I woke up this morning with this poem in my head. I haven’t thought about it years, and am not entirely sure what prompted my mind to dredge it up from my childhood. But, as always, Mother Goose has a lesson in mind.
This is the house that Jack built...
This is the farmer sowing his corn,
That kept the cock that crowed in the morn,
That waked the priest all shaven and shorn,
That married the man all tattered and torn,
That kissed the maiden all forlorn,
That milked the cow with the crumpled horn,
That tossed the dog,
That worried the cat,
That killed the rat,
That ate the malt,
That lay in the house that Jack built.
The poem starts with a single idea: this is the house that Jack built. A rational expectation is that we’ll learn about Jack’s home - the timbers, the frame, the windows. Instead we are treated to a narrative of how the house is interlinked with individuals and events outside of the four walls.
Those of us that love history know that preservation is about the broader context, both historically speaking but also in terms of present impact. How can preserving one building be an economic and worthwhile benefit to its neighborhood, town, city, state, and so on? Turns out there's a ripple effect. Like in the poem, each building has a ripple effect, encouraging growth, diversity, and investment.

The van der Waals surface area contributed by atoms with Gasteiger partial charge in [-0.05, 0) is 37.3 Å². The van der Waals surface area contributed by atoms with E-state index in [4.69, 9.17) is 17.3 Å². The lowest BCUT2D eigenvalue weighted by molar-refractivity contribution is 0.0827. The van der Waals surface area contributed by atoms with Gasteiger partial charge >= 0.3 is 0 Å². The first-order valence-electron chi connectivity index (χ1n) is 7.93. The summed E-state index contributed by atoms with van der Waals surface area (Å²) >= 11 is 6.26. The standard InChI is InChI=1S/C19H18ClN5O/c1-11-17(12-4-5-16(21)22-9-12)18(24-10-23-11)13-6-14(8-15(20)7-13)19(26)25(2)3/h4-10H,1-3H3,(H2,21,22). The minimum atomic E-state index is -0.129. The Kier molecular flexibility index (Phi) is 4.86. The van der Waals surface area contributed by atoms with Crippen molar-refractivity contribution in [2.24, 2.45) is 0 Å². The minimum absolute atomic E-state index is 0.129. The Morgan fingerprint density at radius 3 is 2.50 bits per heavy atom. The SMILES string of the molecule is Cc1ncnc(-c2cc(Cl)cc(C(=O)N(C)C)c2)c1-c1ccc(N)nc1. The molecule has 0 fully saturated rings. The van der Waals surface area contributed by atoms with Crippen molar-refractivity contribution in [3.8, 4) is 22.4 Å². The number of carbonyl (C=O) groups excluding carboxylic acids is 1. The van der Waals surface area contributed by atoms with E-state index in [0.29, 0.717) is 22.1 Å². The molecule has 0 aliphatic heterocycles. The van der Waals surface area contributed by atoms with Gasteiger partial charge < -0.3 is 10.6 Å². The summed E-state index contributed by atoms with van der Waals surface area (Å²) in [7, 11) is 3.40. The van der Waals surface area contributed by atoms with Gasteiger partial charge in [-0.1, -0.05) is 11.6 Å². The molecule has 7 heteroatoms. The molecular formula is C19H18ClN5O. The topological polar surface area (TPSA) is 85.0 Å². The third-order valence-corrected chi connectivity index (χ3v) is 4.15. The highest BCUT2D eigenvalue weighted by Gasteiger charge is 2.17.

The poem is simple, but somehow articulating this message to non-preservationists (or those who aren't sure where they stand) is often the greater challenge.
Over the holiday I had a conversation with an acquaintance about my job and why I love writing about history and the past. I was asked the inevitable question: what does any of this have to do with today? So I talked to him about neighborhood initiatives, local entrepreneurship, and community character, and wasn’t at all surprised when he said that he never thought of preservation from that angle.
It is not that the history “within these walls” is not important. It is not that significance and meaning don't play a key role in why we preserve. Rather, these are just the jumping off point to having these places continue to play an active and meaningful role in the community.
This is the man who trained in trade,
Who built the windows that were remade,
That brought the visitors to the block,
And the stores in which people could shop,
Creating a community strong as rock,
Beyond four walls that no one forgot,
Amidst the people whose lives it wrought,
This is the house that preservation built.
Is there a place in your community that had this ripple effect? Have you successfully changed minds about the importance and role that preservation can play in economic sustainability and neighborhood vitality?
The National Trust for Historic Preservation works to save America's historic places. Join us today to help protect the places that matter to you.